Saturday,22 September, 2018
Current issue | Issue 1315, (13 -19 October 2016)
Saturday,22 September, 2018
Issue 1315, (13 -19 October 2016)

Ahram Weekly

Exclusive test drive — the Porsche Macan 2017

The Macan family has touched down on the Egyptian runway featuring the Macan, Macan-S, Macan GTS and Macan Turbo. Mohamed Abdel-Razek sits behind the wheel

Launched in 2015, the Porsche Macan looked like it had something to say from the first glance. The German company had already built a strong reputation in building sport, hyper and lately super SUVs that can be driven everyday rather than being kept in closed garages for a weekend cruise.

In the same vein, the Macan came after the Cayenne had already succeeded in making a point in 2007, when it was first introduced. Breaking all the rules in the SUV sector, Porsche made it possible, through the Cayenne, for a sports car on a big platform lifted away from the ground, to be able to hit all desired terrains with ease, in enough space for all the family to share the fun, without sacrificing the breathtaking Porsche instinct to throw you back to your seat when you decide to put your foot down. Yes, the Macan is another game changer by Porsche categorised as a compact luxury sport utility vehicle, or the baby Cayenne if you like, but not literally a baby by any means.  

The DNA of the Macan comes from the 911, but in a utility vehicle without sacrificing any of the outstanding performance features like handling, acceleration, cornering, and braking. The car looks sporty and ready for a track-day experience despite the fact that it is an SUV, built on the same platform as the Audi Q5 but with completely different components and features. That was enough to convince the Al-Ahram Weekly team to test the car on a professional racing track in Al-Obour.

 


Technical performance
The tested car is the Macan, with the baseline engine, which is a 4 cylinder 2.0 Litre Turbo that produces an impressive 252 hp at rpm 5,000 - 6,800 1/min and 370nm of torque at rpm 1,600 - 4,500, bearing in mind that the idle rpm is at 1,000, which means you have the 370 nm of torque ready from the moment you decide to rest your foot on the gas pedal to go from 0 to 100km/h in 6.7 seconds and a top speed of up to 229 km/h.

The Macan S and GTS come with a more powerful engine, the 6 cylinder 3.0 Litre Twin Turbo, producing 340hp and 460nm for the Macan S, and 360hp and 500 nm for the GTS. The Macan Turbo gets a powerful 3.6 litre 6 cylinder engine that delivers a whopping 400hp and 550nm, enough to send it from 0 to 100km/h in 4.8 seconds. You can even ask for the performance package which adds 40 more horsepower to reduce the 4.8 seconds to 4.4, crazy for a compact SUV.

No wonder Porsches are always good in getting massive power out of small engines; the GT3 RS and the 911R are the best examples as they produce 500 hp out of a naturally aspirated 6 cylinder 4 litre engine. The strategy serves the car well as it reduces weight and improves handling as well as reduces fuel consumption and emissions. With this in mind, the idea of a 4 cylinder engine didn’t bother us before testing the Macan. Surely Porsche made a blend that was worth the effort.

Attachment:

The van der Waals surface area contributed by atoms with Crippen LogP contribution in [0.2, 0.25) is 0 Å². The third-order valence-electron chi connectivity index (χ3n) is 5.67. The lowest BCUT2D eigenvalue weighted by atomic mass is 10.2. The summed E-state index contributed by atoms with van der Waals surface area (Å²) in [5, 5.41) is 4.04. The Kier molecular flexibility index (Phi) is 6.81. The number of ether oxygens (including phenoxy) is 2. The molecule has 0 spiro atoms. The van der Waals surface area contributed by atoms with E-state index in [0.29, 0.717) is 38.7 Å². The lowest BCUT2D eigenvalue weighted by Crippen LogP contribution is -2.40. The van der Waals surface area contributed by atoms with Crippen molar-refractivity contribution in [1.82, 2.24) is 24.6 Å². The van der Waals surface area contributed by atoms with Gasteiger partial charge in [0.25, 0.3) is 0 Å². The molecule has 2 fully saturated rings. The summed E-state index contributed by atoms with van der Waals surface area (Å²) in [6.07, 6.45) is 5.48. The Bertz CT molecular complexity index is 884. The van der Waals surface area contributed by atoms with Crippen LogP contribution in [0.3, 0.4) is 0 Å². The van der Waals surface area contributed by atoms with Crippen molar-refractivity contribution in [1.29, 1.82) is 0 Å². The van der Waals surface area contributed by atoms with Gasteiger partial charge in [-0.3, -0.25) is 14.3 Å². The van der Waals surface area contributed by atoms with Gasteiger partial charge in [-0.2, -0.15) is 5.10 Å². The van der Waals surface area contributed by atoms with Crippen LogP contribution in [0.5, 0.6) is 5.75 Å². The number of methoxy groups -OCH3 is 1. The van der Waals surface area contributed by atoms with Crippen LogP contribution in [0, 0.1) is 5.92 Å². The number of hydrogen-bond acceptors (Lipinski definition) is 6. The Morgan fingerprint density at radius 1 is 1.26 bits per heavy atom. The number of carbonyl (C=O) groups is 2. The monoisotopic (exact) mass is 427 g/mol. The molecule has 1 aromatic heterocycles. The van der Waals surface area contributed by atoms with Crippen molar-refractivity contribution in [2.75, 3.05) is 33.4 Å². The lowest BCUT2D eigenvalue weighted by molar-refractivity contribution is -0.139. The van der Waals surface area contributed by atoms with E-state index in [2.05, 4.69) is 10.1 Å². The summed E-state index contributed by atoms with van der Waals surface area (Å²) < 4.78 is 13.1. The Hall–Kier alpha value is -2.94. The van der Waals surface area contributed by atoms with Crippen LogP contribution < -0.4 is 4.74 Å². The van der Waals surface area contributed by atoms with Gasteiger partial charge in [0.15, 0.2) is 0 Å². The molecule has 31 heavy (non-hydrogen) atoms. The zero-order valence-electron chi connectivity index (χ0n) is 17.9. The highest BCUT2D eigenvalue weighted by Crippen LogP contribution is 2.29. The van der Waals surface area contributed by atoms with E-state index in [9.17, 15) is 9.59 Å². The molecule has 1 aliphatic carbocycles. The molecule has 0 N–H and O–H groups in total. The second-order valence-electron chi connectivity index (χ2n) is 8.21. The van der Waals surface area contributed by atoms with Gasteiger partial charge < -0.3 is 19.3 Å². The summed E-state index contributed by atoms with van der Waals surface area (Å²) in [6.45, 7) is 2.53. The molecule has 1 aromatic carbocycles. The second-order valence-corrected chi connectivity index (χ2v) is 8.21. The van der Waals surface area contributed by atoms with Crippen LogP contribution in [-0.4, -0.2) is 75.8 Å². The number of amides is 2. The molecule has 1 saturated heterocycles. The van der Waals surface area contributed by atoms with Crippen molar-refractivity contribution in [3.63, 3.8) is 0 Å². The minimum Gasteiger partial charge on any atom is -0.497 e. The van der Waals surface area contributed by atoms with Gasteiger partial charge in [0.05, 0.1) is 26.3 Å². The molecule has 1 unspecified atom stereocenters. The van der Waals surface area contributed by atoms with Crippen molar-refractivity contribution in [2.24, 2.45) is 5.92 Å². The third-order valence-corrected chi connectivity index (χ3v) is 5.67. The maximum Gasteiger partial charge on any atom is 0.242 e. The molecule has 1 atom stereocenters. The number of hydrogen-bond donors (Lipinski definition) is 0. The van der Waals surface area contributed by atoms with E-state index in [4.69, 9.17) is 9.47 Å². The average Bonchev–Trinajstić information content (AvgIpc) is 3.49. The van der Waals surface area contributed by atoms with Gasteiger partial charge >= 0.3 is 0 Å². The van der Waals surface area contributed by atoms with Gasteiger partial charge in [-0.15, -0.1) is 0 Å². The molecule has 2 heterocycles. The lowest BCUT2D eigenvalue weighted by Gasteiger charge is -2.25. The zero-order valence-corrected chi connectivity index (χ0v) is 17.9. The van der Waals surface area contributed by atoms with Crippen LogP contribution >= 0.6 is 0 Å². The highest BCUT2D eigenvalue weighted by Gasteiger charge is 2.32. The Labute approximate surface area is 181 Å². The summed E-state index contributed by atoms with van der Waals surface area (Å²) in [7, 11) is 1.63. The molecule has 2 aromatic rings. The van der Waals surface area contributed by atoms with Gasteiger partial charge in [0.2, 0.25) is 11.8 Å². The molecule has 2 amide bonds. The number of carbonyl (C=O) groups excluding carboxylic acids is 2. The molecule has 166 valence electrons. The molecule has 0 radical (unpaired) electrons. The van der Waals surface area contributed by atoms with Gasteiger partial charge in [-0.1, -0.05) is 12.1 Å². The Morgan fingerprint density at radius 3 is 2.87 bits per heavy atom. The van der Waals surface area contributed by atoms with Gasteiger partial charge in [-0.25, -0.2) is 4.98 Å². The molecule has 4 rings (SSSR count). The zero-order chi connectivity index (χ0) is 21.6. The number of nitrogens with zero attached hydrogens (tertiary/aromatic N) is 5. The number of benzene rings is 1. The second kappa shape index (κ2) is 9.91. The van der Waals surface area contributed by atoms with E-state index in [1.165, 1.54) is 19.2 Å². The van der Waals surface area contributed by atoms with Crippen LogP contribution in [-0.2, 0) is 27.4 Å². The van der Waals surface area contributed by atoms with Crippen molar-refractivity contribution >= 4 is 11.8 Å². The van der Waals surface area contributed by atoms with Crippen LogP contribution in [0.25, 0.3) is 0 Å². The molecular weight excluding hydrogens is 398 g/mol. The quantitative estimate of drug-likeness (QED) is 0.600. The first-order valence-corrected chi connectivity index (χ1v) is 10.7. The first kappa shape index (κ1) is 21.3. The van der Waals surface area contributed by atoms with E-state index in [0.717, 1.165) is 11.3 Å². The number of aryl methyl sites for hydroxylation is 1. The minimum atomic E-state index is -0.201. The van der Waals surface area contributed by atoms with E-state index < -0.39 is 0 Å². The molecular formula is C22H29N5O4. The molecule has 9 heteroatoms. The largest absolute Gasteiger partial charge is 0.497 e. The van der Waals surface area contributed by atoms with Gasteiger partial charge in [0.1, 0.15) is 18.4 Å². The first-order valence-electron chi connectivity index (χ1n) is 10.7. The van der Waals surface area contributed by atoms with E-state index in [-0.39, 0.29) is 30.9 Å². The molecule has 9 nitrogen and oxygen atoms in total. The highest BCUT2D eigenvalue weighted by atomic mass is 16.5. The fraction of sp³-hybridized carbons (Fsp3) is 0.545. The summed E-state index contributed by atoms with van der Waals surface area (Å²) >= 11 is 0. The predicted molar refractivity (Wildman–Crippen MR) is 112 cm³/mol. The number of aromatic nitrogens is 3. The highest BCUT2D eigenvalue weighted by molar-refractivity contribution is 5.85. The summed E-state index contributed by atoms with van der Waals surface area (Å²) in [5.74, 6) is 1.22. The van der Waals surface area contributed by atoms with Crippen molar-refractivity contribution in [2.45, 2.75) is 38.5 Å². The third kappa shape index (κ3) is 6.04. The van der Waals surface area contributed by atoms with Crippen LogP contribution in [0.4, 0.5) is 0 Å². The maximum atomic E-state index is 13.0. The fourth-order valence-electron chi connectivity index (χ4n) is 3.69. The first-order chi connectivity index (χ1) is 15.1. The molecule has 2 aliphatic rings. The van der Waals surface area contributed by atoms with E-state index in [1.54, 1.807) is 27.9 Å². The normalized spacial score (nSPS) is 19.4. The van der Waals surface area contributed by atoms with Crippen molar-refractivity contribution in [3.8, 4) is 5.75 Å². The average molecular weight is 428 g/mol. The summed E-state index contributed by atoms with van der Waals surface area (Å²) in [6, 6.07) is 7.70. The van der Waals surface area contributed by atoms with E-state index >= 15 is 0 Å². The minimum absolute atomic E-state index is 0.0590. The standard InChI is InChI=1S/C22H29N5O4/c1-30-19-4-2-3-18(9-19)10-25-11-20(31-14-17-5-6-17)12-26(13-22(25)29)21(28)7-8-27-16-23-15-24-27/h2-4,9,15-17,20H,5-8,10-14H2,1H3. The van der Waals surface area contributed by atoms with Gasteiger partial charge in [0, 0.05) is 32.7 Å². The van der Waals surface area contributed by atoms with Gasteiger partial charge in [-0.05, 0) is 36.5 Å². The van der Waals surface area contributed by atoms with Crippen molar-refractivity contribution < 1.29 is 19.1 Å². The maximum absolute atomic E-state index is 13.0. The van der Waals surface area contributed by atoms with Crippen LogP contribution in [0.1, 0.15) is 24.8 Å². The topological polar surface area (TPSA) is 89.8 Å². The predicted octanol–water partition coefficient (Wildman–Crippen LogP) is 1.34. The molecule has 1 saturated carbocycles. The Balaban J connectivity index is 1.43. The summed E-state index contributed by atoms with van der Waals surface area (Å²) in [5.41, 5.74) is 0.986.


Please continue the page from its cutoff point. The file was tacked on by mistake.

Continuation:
Test drive
So it was time for the test drive. The car we had was brand new, with only 10 km on it. Accordingly, we made sure not to push hard so as not to anger the Porsche officials. This is not a 4 cylinder kind of performance, your first thought once you drive the Macan. Even the engine revs sound like it is a 6 cylinder. You hardly hear the tires squeal even when you are taking the corner flat out. No understeering or oversteering at all. For many reasons the easiest of them all is the all-wheel drive system, but that’s not all. The tested car came with the impressive PDK gear-box shared among all the Macan lines. It is simply an automated manual with dual clutch system that shifts between gears in a fraction of a second, getting the most out of the car’s performance. Then comes the Porsche Traction Management (PTM) which regulates the drive force between the front and rear axles through sensors all over the car that work in harmony with the gearbox and braking system. You can ask for the Porsche Torque Vectoring (PTV) for more stability and response on higher speeds, as it works on managing the torque among the four tyres, preventing understeering and oversteering at sharp turns or sudden manoeuvres. The steering was very nice and precise, interacting with the terrain and the speed of the car. All credit to the Power steering Plus system. The ride was comfortable, thanks to the double wishbone suspension in the front, and in the rear the self tracking trapezoidal link suspension system. You can also add the air suspension that includes the Porsche Active Suspension management allowing you to adjust the height of the car between three levels according to the terrain. It’s as if you are transforming the car from a Cayenne to a 911 with a press of a button. If you wish to poke your Porscha for more power, there is the optional Sport Chrono package which tunes your car for more power and adds an attractive stopwatch with an analogue and a digital display in the cockpit. The Chrono package transforms the car even much more than the sport button. A sport-plus button is added to the dash that extends the rev limiter, hardens the suspension, makes the steering more direct, adjusts the height level, makes the car more responsive, shortens the PDK gears, and adds the launch control.